For the casual follower of the sport a TUE can be explained as a ‘sick note’ that excuses the rider for using a banned substance if it is necessary to treat a particular condition. So far, so reasonable but TUE’s have a very murky past. It was a false and post dated TUE that Lance Armstrong used to explain the prescence of cortisoids in the ’99 Tour. Ironically and certainly unfortunately for Froome it was the same variety of banned substance that got him into hot water at the Dauphine.
After crossing the line ahead of Contador on stage 2 Froome was given an inhaler. No attempt was made to conceal its use and this is an important point. Sky handled the following furore with the typical cack handedness they display when the aren’t in control of the story (or indeed a race) and this certainly didn’t help the situation. Over the course of the week it emerged that Froome had previously stated he didn’t suffer from asthma, the reason given for the use of the inhaler and some commentators took things off on a tangent suggesting that Sky and their rider were somehow being ‘protected’ by the UCI. Perhaps the most damming criticism came from Walsh who had spent the previous year embedded with the team as well as writing the Froome tome. Walsh felt that Sky were backtracking significantly from the standards they had set for themselves at the team’s inception, that they wouldn’t race a rider that needed a TUE.
Things are so toxic because of Armstrong and the TUE use cannot help but remind people of cycling’s dark recent past. Sky’s whole reason for existence stems from a desire to race and win clean and the story of Froome’s inhaler shouldn’t be seen as history repeating. Much of the reason for this is what subsequently happened at the Dauphine. Over the final two stages of the race Froome lost his place and the leaders yellow jersey to Contador on Saturday and on the final day fell out of the top ten altogether.
Contador, point proven perhaps, lost the lead himself on stage 8 to Garmin’s Andrew Talansky an emotional victor hinting that Garmin may seek to do more than just go for stage wins at the Tour. Besides the collapse of their team leader Sky have a further headache in the loss of form that Richie Porte is going through. Porte has suffered a string of bad luck and non finishes since switching from Paris Nice to Tirreno Adriatico early on in the season. He will go to the Tour but it seems more likely that Froome will be reliant on Euskatel Mikel Nieve as his last man standing. Whether or not Froome will click with Nieve the way he does with Porte remains to be seen and Sky’s jangling nerves won’t have been soothed by Contador’s results with what was pretty much a Tinkoff Saxo B team supporting him.
Another rider dusting himself off after a poor week was Nibali who didn’t look like troubling the podium from the prologue onwards. There are a lot of noises off around Astana at the moment with Nibali and the Italian contingent seemingly at odds with the Kazakh management. It maybe too early for a parting of the ways, but it will take some of the bloody mindedness that Nibali displayed at the 2012 Tour in the face of Sky dominance for him to deliver another podium place in July.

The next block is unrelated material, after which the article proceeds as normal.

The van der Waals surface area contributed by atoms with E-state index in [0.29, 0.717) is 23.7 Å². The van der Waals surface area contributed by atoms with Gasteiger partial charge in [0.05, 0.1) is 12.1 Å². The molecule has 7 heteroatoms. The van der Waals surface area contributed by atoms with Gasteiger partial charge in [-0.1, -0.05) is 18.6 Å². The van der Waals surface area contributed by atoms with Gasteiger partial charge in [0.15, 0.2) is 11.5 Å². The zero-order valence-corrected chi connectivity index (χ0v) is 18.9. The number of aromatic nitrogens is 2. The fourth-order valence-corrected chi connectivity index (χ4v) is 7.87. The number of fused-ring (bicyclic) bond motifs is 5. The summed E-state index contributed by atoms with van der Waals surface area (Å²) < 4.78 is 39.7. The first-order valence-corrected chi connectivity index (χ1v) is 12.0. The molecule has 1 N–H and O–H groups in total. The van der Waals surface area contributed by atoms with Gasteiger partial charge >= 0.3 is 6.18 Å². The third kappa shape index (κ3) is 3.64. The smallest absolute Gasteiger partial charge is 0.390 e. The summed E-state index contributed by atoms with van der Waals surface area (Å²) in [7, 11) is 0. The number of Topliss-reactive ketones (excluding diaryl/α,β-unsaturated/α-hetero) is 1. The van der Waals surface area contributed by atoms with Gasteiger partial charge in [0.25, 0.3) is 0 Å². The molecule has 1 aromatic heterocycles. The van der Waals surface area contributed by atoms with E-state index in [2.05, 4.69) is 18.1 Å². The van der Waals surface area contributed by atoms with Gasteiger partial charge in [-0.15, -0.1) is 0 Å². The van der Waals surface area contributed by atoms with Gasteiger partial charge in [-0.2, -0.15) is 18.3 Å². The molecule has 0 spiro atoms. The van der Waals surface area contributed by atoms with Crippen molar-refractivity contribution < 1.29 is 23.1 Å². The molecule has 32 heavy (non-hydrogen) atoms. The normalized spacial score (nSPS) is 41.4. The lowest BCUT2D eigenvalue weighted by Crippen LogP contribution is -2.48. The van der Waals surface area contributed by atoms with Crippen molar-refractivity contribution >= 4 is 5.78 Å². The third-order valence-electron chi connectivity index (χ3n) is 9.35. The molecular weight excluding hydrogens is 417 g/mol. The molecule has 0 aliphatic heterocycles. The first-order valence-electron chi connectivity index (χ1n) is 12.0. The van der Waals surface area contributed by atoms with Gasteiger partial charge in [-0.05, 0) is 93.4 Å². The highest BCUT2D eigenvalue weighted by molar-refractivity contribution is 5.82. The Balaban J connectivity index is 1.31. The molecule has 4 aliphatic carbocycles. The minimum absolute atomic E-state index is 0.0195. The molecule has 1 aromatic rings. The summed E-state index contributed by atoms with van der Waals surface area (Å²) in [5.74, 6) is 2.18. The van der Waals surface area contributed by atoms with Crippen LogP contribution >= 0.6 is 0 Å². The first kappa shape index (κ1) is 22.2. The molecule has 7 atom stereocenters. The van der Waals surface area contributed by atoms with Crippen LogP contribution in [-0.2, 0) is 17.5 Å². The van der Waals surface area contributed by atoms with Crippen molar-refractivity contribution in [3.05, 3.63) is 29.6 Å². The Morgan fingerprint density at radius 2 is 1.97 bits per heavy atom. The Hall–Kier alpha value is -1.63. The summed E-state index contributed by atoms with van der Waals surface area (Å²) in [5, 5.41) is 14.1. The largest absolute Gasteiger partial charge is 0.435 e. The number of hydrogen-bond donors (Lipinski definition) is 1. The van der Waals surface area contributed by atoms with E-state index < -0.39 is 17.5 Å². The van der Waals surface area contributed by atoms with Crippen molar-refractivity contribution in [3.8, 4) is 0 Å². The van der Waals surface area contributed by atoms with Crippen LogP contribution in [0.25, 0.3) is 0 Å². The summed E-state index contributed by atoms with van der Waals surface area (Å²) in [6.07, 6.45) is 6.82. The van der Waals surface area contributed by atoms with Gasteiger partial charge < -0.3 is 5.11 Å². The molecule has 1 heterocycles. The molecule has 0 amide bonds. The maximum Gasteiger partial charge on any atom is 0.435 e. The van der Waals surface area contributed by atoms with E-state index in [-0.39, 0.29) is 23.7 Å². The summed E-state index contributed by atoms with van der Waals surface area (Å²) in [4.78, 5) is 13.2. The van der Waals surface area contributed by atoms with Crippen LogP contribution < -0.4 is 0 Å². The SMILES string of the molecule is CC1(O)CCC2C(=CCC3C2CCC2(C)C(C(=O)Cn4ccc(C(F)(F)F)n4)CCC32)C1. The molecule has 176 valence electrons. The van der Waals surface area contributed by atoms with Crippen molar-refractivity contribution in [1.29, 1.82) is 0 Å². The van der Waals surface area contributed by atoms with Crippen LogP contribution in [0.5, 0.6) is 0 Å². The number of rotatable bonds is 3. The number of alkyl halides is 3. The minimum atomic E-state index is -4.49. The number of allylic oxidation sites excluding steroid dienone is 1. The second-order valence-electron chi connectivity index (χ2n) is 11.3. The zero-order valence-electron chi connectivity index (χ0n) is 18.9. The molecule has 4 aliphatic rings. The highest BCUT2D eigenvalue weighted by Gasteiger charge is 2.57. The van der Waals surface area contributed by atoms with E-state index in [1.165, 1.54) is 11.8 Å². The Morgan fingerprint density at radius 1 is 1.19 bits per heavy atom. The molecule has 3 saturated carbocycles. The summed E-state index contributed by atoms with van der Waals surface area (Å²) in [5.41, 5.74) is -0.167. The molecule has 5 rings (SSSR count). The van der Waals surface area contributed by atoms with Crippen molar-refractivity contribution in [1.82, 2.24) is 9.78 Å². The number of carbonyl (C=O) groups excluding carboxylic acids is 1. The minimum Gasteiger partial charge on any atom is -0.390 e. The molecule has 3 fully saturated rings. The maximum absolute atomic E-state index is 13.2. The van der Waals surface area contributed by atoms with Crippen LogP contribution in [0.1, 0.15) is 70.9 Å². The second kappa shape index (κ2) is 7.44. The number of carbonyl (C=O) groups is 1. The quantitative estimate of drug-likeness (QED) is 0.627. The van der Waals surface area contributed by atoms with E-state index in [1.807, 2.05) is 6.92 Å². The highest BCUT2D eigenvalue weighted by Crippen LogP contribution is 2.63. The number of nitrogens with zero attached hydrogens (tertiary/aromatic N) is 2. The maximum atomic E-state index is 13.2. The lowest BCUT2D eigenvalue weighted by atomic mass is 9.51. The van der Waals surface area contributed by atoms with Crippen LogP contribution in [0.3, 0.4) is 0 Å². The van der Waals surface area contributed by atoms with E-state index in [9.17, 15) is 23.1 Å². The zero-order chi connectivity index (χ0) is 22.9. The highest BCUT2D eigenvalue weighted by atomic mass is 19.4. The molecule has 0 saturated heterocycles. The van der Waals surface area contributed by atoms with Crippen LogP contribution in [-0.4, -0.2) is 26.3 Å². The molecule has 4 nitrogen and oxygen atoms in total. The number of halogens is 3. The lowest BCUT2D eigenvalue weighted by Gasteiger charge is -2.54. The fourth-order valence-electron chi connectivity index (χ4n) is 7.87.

Another young rider emerging with credit was Belkin’s Wilco Kelderman. With Belkin announcing that they are leaving the sport less than a year after coming Kelderman’s fourth place could prove timely. The team may yet survive as bike supplier Bianchi are keen to remain, but this will dependent on finding a title sponsor and results so far this year have been patchy at best. Orica’s Adam Yates delivered another strong finish in sixth, but will probably find himself squeezed into the top 20 or so, assuming the Aussies select him for the Tour. It’s possible they might be teeing up Simon Gerrans for a tilt at the points jersey if he can get over the climbs better than Peter Sagan this year and the Cannondale rider is squeezed out of the sprints by the three way battle between Cavendish, Kittel and Griepel.
Tour de Suisse 2014
The question for fans of Britain’s cycling knight ahead of the Tour de Suisse was would Bradley Wiggins use the race as an opportunity to stick a metaphorical finger up at Team Sky’s management in general and Chris Froome and Dave Brailsford in particular. Having announced that as far as he was concerned that he wouldn’t be part of Froome’s back up at the Tour a win in Switzerland seemed like the perfect risposte to the apparent snub delivered to the 2012 Tour de France winner. That Wiggins chose not to get on the pace, finishing more than 30 seconds down on the opening stage prologue, before losing more time on the subsequent stage and withdrawing from the race early is typical, although not for the reasons some would think.
Wiggins is goal driven and after riding Paris Roubaix and winning the Tour of California his stated aim was ride (in support of Froome) at the Tour. Having summised that he would be surplus to requirements in July Wiggins would not have felt the motivation to demonstrate his form in Switzerland while Froome rode in the Dauphine. The difference between the driven, target in mind Wiggins and the rider whose heart just isn’t in it is palpable and Wiggins was probably grateful in some strange way that the accident he was caught up in while loitering at the back of the peloton provided a platform for him to bow out early.
Some might say that Wiggins was doing the equivlent of taking his ball and going home and there is perhaps something in this. Now it’s clear that Wiggins never wanted to race the Giro last year it does go some way to explain his poor results and showing in the run up to that race. Wiggins may have felt that he deserved inclusion in the Tour team based on (delete as applicable) being a previous Tour winner and with the race starting in Yorkshire, but this ignores the fact that he merits inclusion based on form alone if you look at how he dominated the Tour of California.